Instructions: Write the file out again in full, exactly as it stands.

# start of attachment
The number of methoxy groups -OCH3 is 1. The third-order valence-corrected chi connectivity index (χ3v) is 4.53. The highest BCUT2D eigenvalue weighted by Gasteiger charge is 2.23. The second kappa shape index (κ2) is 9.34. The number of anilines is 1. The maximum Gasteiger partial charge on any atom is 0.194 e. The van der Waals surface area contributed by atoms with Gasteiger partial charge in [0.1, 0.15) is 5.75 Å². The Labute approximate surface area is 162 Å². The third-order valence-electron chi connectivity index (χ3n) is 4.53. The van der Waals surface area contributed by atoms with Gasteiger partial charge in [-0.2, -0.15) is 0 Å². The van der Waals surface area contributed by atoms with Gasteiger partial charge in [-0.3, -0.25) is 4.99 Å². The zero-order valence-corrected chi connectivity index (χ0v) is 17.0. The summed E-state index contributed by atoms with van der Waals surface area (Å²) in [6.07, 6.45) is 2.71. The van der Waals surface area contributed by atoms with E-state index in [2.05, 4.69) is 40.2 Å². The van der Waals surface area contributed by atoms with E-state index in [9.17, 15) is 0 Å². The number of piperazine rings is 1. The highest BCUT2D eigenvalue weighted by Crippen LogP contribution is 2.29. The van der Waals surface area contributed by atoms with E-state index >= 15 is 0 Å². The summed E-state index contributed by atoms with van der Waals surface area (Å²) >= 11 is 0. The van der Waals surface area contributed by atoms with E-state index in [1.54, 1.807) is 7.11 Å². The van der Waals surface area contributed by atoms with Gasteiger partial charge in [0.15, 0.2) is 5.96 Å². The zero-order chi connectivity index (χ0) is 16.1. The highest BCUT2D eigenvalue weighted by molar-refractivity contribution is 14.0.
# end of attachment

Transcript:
The number of methoxy groups -OCH3 is 1. The third-order valence-corrected chi connectivity index (χ3v) is 4.53. The highest BCUT2D eigenvalue weighted by Gasteiger charge is 2.23. The second kappa shape index (κ2) is 9.34. The number of anilines is 1. The maximum Gasteiger partial charge on any atom is 0.194 e. The van der Waals surface area contributed by atoms with Gasteiger partial charge in [0.1, 0.15) is 5.75 Å². The Labute approximate surface area is 162 Å². The third-order valence-electron chi connectivity index (χ3n) is 4.53. The van der Waals surface area contributed by atoms with Gasteiger partial charge in [-0.2, -0.15) is 0 Å². The van der Waals surface area contributed by atoms with Gasteiger partial charge in [-0.3, -0.25) is 4.99 Å². The zero-order valence-corrected chi connectivity index (χ0v) is 17.0. The summed E-state index contributed by atoms with van der Waals surface area (Å²) in [6.07, 6.45) is 2.71. The van der Waals surface area contributed by atoms with E-state index in [2.05, 4.69) is 40.2 Å². The van der Waals surface area contributed by atoms with E-state index in [9.17, 15) is 0 Å². The number of piperazine rings is 1. The highest BCUT2D eigenvalue weighted by Crippen LogP contribution is 2.29. The van der Waals surface area contributed by atoms with E-state index >= 15 is 0 Å². The summed E-state index contributed by atoms with van der Waals surface area (Å²) >= 11 is 0. The van der Waals surface area contributed by atoms with E-state index in [1.54, 1.807) is 7.11 Å². The van der Waals surface area contributed by atoms with Gasteiger partial charge in [0.15, 0.2) is 5.96 Å². The zero-order chi connectivity index (χ0) is 16.1. The highest BCUT2D eigenvalue weighted by molar-refractivity contribution is 14.0.